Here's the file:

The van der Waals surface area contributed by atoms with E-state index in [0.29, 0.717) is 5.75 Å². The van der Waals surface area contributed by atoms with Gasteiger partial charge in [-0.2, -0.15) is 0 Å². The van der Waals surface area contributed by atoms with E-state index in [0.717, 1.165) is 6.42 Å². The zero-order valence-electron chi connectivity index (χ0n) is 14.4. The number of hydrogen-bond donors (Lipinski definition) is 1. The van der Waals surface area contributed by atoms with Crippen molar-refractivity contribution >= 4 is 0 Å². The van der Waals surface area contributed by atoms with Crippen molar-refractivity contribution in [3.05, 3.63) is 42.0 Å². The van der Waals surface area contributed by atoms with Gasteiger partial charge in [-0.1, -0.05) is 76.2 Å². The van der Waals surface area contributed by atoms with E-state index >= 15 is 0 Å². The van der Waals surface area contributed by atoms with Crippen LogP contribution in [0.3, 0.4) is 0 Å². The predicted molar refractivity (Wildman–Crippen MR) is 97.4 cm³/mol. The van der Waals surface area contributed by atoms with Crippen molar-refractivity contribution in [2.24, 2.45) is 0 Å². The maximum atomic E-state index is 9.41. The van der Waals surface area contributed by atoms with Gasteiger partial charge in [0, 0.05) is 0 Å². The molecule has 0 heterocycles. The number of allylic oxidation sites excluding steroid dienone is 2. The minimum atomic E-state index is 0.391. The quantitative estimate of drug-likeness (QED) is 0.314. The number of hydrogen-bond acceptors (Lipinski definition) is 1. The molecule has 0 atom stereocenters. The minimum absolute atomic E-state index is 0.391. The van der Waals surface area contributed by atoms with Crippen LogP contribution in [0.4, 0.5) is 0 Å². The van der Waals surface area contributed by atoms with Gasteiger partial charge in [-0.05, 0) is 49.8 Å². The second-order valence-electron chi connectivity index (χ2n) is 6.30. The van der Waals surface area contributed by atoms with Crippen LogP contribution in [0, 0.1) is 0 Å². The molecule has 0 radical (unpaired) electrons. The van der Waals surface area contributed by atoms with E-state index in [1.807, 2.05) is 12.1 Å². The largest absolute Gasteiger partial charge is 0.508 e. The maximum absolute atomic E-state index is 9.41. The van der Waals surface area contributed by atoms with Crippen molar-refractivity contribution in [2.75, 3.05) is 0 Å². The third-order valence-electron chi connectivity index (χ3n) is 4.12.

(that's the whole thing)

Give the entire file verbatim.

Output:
The van der Waals surface area contributed by atoms with E-state index in [0.29, 0.717) is 5.75 Å². The van der Waals surface area contributed by atoms with Gasteiger partial charge in [-0.2, -0.15) is 0 Å². The van der Waals surface area contributed by atoms with E-state index in [0.717, 1.165) is 6.42 Å². The zero-order valence-electron chi connectivity index (χ0n) is 14.4. The number of hydrogen-bond donors (Lipinski definition) is 1. The van der Waals surface area contributed by atoms with Crippen molar-refractivity contribution >= 4 is 0 Å². The van der Waals surface area contributed by atoms with Crippen molar-refractivity contribution in [3.05, 3.63) is 42.0 Å². The van der Waals surface area contributed by atoms with Gasteiger partial charge in [-0.1, -0.05) is 76.2 Å². The van der Waals surface area contributed by atoms with E-state index >= 15 is 0 Å². The van der Waals surface area contributed by atoms with Crippen LogP contribution in [0.3, 0.4) is 0 Å². The predicted molar refractivity (Wildman–Crippen MR) is 97.4 cm³/mol. The van der Waals surface area contributed by atoms with Crippen molar-refractivity contribution in [2.24, 2.45) is 0 Å². The maximum atomic E-state index is 9.41. The van der Waals surface area contributed by atoms with Gasteiger partial charge in [0, 0.05) is 0 Å². The molecule has 0 heterocycles. The number of allylic oxidation sites excluding steroid dienone is 2. The minimum atomic E-state index is 0.391. The quantitative estimate of drug-likeness (QED) is 0.314. The number of hydrogen-bond acceptors (Lipinski definition) is 1. The molecule has 0 atom stereocenters. The minimum absolute atomic E-state index is 0.391. The van der Waals surface area contributed by atoms with Crippen LogP contribution in [0.4, 0.5) is 0 Å². The van der Waals surface area contributed by atoms with Gasteiger partial charge in [-0.05, 0) is 49.8 Å². The second-order valence-electron chi connectivity index (χ2n) is 6.30. The van der Waals surface area contributed by atoms with Crippen LogP contribution in [0, 0.1) is 0 Å². The molecule has 0 radical (unpaired) electrons. The van der Waals surface area contributed by atoms with E-state index in [1.807, 2.05) is 12.1 Å². The largest absolute Gasteiger partial charge is 0.508 e. The maximum absolute atomic E-state index is 9.41. The van der Waals surface area contributed by atoms with Crippen molar-refractivity contribution in [2.75, 3.05) is 0 Å². The third-order valence-electron chi connectivity index (χ3n) is 4.12.